Has the federal government made recommendations to protect human health?
The EPA requires that spills or accidental releases of 5,000 pounds or more of n-hexane be reported to the EPA.
The National Institute of Occupational Safety and Health (NIOSH) recommends exposure to no more than 50 parts per million (ppm) in workplace air.The Occupational Health and Safety Administration (OSHA) has set a permissible exposure limit of 500 ppm for n-hexane in workplace air.
Agency for Toxic Substances and Disease Registry (ATSDR). 1999. Toxicological Profile for n-Hexane. Atlanta, GA: U.S. Department of Health and Human Services, Public Health Service.
Where can I get more information?
If you have questions or concerns, please contact your community or state health or environmental quality department or:
For more information, contact:
Agency for Toxic Substances and Disease Registry
Division of Toxicology and Human Health Sciences
1600 Clifton Road NE, Mailstop F-57
Atlanta, GA 30329-4027
Phone: 1-800-CDC-INFO · 888-232-6348 (TTY)
Email: Contact CDC-INFO
ATSDR can also tell you the location of occupational and environmental health clinics. These clinics specialize in recognizing, evaluating, and treating illnesses resulting from exposure to hazardous substances.
Information line and technical assistance:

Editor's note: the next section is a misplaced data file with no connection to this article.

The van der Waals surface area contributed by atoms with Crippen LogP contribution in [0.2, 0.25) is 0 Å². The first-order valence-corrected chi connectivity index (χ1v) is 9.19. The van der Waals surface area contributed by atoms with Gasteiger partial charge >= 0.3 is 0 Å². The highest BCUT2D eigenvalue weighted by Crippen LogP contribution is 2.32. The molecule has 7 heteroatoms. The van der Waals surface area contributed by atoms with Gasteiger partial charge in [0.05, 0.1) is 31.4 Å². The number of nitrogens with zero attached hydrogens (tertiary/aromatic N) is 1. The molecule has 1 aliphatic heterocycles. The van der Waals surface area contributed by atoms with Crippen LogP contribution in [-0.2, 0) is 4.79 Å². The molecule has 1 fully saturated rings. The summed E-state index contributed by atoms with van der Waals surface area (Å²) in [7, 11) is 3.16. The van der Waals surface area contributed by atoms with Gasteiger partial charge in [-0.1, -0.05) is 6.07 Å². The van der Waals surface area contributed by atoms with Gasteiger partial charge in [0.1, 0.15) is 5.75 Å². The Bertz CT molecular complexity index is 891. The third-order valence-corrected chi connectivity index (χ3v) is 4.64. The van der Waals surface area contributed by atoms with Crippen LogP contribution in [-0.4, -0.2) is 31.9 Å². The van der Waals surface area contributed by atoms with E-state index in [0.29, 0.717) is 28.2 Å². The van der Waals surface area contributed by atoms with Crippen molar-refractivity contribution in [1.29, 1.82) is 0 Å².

To order toxicological profiles, contact:
National Technical Information Service
5285 Port Royal Road
Springfield, VA 22161
Phone: 800-553-6847 or 703-605-6000
Some PDF files may be electronic conversions from paper copy or other electronic ASCII text files. This conversion may have resulted in character translation or format errors. Users are referred to the original paper copy of the toxicological profile for the official text, figures, and tables. Original paper copies can be obtained via the directions on the toxicological profile home page, which also contains other important information about the profiles.
The information contained here was correct at the time of publication. Please check with the appropriate agency for any changes to the regulations or guidelines cited.
- Page last reviewed: March 3, 2011
- Page last updated: May 6, 2014
- Content source: Agency for Toxic Substances and Disease Registry